Welcome to the simpler, easier version of pie. “Easier than pie,” if you please. That phrase never made sense to me to describe something easy, because a lot of things are easier than pie. A lot. Including this recipe for summer berry galette, which combines juicy berries with a flaky, buttery crust to make one amazing dessert.
I grew up in a pie-eating household. At one point as kids, we would request my mom’s apple pie instead of a birthday cake. So yeah. It was a serious relationship. Since I do not possess my mom’s extraordinary pie skills (yet), I love to make easy galettes. Everything about summer goes with galettes as well – it’s the perfect time to try making one. Any and all produce can be used. You can focus on sweet, savory, anything: berries, peaches, plums, tomato, zucchini, tomato AND zucchini, just go crazy.
I prefer the freeform assembly of a galette, with its more forgiving rustic look, versus that of a pie crust. The crust takes a little effort, but the filling is easy. I used blueberries, blackberries, and raspberries – feel free to mix things up with different fillings. Don’t pile the filling sky-high though; keep everything in a flat, compact circle.
There are a few tricks for making the crust. Mainly, you want to keep the butter cold. I’ve learned a bit from devotedly watching The Great British Baking Show every week. (Please PLEASE watch it if you like cooking shows or Brits at all. And then call me to discuss.) The crust won’t be as flaky if the butter is too warm. So refrigerate the dough in a ball for at least an hour. I refrigerated my dough overnight, and then when I had people over the next day, all I had to do was assemble it. Additionally, if you use a pastry scraper–rather than your hands–to move the dough around the butter won’t melt as fast.
When you are ready to assemble, sprinkle a little flour on the counter and roll out the chilled dough. You are looking for an even thickness around the circle, about 1/8-inch thick. If the dough seems too sticky, transfer it back into the refrigerator for a few minutes. This can happen especially when you’re working in a humid kitchen–which is my kitchen the entire month of August in DC.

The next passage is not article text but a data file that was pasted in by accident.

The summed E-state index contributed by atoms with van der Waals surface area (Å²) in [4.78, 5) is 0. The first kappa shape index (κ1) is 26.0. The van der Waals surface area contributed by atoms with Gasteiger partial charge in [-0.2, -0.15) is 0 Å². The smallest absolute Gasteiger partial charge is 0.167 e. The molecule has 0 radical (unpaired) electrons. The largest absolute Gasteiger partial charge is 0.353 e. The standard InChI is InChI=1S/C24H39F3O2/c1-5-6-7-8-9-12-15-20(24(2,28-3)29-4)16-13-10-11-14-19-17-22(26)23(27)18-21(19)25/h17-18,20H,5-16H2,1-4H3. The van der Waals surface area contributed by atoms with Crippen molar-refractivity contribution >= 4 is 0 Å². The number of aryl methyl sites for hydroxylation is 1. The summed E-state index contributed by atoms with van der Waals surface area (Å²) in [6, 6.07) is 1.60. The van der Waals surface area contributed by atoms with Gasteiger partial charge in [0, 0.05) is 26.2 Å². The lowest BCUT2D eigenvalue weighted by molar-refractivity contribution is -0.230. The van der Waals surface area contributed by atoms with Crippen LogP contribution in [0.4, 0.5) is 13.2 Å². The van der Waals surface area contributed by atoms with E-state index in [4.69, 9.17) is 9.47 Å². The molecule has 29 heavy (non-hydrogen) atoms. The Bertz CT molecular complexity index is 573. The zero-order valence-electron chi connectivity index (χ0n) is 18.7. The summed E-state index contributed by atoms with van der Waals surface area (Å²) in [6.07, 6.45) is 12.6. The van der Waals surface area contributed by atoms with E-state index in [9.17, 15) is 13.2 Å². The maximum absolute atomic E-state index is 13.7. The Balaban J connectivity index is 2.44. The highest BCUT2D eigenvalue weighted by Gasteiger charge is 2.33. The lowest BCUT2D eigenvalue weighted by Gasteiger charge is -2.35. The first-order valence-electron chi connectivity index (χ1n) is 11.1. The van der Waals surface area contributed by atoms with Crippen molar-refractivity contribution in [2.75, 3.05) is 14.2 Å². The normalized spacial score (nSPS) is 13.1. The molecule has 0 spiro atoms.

Transfer your rolled circle to a piece of parchment paper for baking, and then slide it onto a baking sheet. The beauty of galette is that the sides don’t have to be straight and the ends don’t have to be even. Take a break from that OCD. The major downfall of this recipe, on the other hand, is that you have to wait almost an hour to bake the galette, while in the meantime your kitchen will be filled with its amazing sweet smell. Once the galette is finally golden brown and the crust is baked through, you can take it out of the oven.
Aah ah ah, not so fast. Let the galette sit for five minutes before serving. You could also dust it with powdered sugar for a fancy look. And since I’m from the Dairy State, I have to suggest serving the warm galette with a big dollop of ice cream in the middle. Now, to share or not to share…
- 1 ¼ cups all purpose flour
- ¼ tsp salt
- 4 oz. cold unsalted butter, cut into 1-inch pieces and chilled again
- ¼ cup sour cream
- 2 tsp lemon juice
- 1/4 cup ice water
- 1 egg yolk, beaten with 1 tsp water
- Turbinado sugar, optional
- 1 ½ cups blueberries
- 1 ½ cups raspberries
- 1 cup blackberries
- 5 tbsp sugar
- 1 tbsp cornstarch
- 1 tbsp lemon juice
- To make the dough, whisk together the flour and salt in a mixing bowl. Using a pastry blade or your fingers, work the butter into the flour until it resembles a coarse meal.
- In a separate bowl, whisk together the sour cream, lemon juice, and ice water. Add to the flour mixture. Mix with a wooden spoon until large lumps form. Shape the lumps into a large ball, then wrap with plastic. Refrigerate for at least one hour, up to overnight.
- When ready to bake the galette, first make the filling. Stir together all of the filling ingredients in a large bowl. Set aside.
- Preheat the oven to 400 degrees F. Remove the dough from the plastic wrap and place on a lightly floured surface. Roll out the dough into a 12-inch circle, though it doesn't need to be perfectly round. Fold the dough in half, and then in half again, and transfer to a large piece of parchment paper. Slide onto a baking sheet. Unfold the dough in the center of the parchment.
- Spoon the filling into a flat circle in the center of the dough, leaving about a 2-inch border around the outside. Fold the border over the filling, pleating the dough to make it fit. The center of the galette should be open. Brush the crust with the egg yolk glaze and sprinkle with turbinado sugar if desired. Bake for 45-55 minutes, until the crust is cooked through and golden brown.
- Remove the galette from the oven and let stand for 5 minutes before serving. Cut into wedges and serve.
- The galette can be served at room temperature, although I prefer it warm out of the oven with a scoop of ice cream in the center.